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When we started offering classes and offering hands on training, the one thing we wanted to make sure of was that the training was as realistic as possible.  We had all attended hands on training drills and classes and we know what we liked as a student and what we didn't.  So, when we run our drills we want the student to have as realistic of an experience as possible in a safe setting.

One of the props we use in multiple drills is an entanglement prop.  The purpose is used in many ways:

--identifying the hazard during normal firefighting operations and avoiding the area

--identifying one of the parameters for calling the mayday

--being able to self extricate or untangle yourself when debris falls on you

All of the above are important and crucial for firefighters and officers to have a strong mastery of. The portion we are going to address today is the use of wire cutters to cut entanglements that may have you trapped.  In many cases, a firefighter who is calm, aware and who has the right tools, cutting a few wires may create an easy escape.

The first rule here is to stay calm and don't barrel your way through the wires. This will expend needed energy and air that you may need later or for an extended wait for help.  Additionally, trying to use brute strength, in most cases, will only tighten your entanglement making locating and cutting the source of entanglement harder.

In past classes we have taken, and provided, we would hook a firefighter, have them verbalize the mayday, find the entanglement and then unhook them.  What we found after a couple of classes is that we were teaching them to just identify the problem and not really solve it.  So, we began making the firefighters in the prop cut or remove their entanglement on their own. This was a real eye opener.

The tools that we carry are not always adequate for what we want them to do.  One common theme among many firefighters that attend our class is that they carry multi-tools like a Gerber or Leatherman believing that they will use that tool to cut their way out of an entanglement.  Here are some problems that are seen with these tools:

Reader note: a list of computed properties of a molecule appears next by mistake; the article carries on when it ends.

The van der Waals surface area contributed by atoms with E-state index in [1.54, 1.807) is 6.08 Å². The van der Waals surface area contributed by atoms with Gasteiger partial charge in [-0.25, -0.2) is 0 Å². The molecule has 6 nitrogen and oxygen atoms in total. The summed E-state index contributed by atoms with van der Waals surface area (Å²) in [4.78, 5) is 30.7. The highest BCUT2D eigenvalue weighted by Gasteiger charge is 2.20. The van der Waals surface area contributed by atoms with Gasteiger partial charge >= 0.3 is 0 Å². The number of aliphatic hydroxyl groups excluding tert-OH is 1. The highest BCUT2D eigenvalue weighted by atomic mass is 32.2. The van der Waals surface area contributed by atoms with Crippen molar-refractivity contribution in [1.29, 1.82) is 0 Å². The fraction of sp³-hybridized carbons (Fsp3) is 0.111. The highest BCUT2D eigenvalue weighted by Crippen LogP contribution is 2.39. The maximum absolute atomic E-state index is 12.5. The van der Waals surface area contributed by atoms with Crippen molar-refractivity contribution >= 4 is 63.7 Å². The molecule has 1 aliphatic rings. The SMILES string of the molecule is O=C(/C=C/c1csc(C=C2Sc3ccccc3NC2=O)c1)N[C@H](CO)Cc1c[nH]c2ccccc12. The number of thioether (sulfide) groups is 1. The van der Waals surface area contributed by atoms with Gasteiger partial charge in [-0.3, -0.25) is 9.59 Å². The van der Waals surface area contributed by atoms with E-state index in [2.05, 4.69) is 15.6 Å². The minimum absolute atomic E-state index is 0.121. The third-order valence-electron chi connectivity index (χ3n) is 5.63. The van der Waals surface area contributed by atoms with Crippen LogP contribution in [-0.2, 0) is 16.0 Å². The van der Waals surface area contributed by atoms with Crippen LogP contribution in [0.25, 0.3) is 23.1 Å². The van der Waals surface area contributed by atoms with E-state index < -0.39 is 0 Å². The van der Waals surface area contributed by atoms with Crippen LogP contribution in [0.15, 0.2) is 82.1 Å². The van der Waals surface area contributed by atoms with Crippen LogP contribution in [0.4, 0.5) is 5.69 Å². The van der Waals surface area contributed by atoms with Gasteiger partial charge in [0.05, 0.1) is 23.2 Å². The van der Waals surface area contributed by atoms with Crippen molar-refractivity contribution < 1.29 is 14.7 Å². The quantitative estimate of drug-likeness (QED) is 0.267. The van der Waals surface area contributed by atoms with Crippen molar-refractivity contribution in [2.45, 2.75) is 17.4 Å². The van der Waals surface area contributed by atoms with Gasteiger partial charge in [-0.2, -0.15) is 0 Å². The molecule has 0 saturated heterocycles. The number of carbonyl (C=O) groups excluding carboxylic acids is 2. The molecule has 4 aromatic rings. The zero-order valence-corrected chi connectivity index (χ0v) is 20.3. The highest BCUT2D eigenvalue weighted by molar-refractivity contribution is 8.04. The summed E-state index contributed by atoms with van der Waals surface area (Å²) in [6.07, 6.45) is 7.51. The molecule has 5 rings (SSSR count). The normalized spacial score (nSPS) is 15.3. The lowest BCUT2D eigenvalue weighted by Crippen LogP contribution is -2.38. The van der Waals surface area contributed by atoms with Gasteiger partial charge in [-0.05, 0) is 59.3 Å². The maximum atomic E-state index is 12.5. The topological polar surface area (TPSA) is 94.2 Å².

--they are small and hard to find with gloved hands

--once they are found, they have to be opened and made ready to cut

--they have a very small surface area for cutting wires, very small

--they really are a two-handed tool, one to hold it and one to open the cutters/pliers

--many keep them on their duty belts and are unable to reach them


What we recommend is a pair of cutters that are fairly large in your pocket and are easy to feel and retrieve.  They should also be able to cut at least an 8 gauge wire or the aluminum sheathed commercial romex.  They should be sturdy and easy to operate with one hand. The reason we recommend longer handled cutters is that they provide a little more leverage by holding them lower on the handle if need be.

The photos show the multi-tool and a pair of wire cutters that we picked up and the local auto parts store for around $15.  They aren't real heavy and I personally have cut objects, flexible water line, that were 3/8 of an inch with no problems.

Just know your tools and what it's capabilities are. If you have expectations for the tools in your pockets, practice with them.  I have seen firefighters throw "tools"in there pockets that were absolutely useless when they finally trained with them.

Train hard and train with purpose and make drills as realistic as possible.  Just a note, most HVAC companies will give you left over flex duct that you can use for entanglement drills. It's realistic in regards to what we very likely could run into and they stretch out to allow multiple evolutions with one small section.

Take care and keep on training,



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Comment by Jason Hoevelmann on June 7, 2012 at 10:10am

Those are great ideas, thanks. Makes sense to be similar in where each member carries their tools.  Thanks again.

Comment by David D'Arcy on June 7, 2012 at 10:07am

I recommend carrying two different types. High and low. I use my radio pocket on my left side and my bunker pant pocket on my right side. In fact, I make all of my guys carry their cutters the same way. Continuity is key. If I need something from your gear (or vice versa), I know exactly where to go to get it. Also, no other tools are carried in those pockets. It makes accessing the cutter easier with a gloved hand.

I would recommend the cable cutter and some sort of combo cutter (Lineman style). Since one tools doesn't necessarily do it all, I think your odds of successfully cutting materials increase if you have multiple types of tools.

Comment by Jason Hoevelmann on June 7, 2012 at 9:54am

Thanks David, and that is a great point to carry a primary and secondary set.  When you suggest that, do you recommend certain types that are in contrast in capabilities or just a back up pair?

Comment by David D'Arcy on June 7, 2012 at 9:51am

Great post Jason. We discuss the same issues in a class I teach at my academy. During the lecture portion, I provide a demonstration of the most common types of cutters FF's carry and what they can and cannot cut through. I use various gauges of Romex and BX and network cable, telephone wire, air duct wire and drop ceiling wire. It's interesting to see what cutters will and won't work.

I have found that there is no one cutter that works best for every type of hazard. The cable cutter (pictured in your post) works well on the most amount of materials. We recommend carrying a primary and secondary set of cutters. While the multi-tool is a good tool and serves a purpose we don't recommend carrying it as a primary or secondary tool.

Stay Safe, Keep Training.


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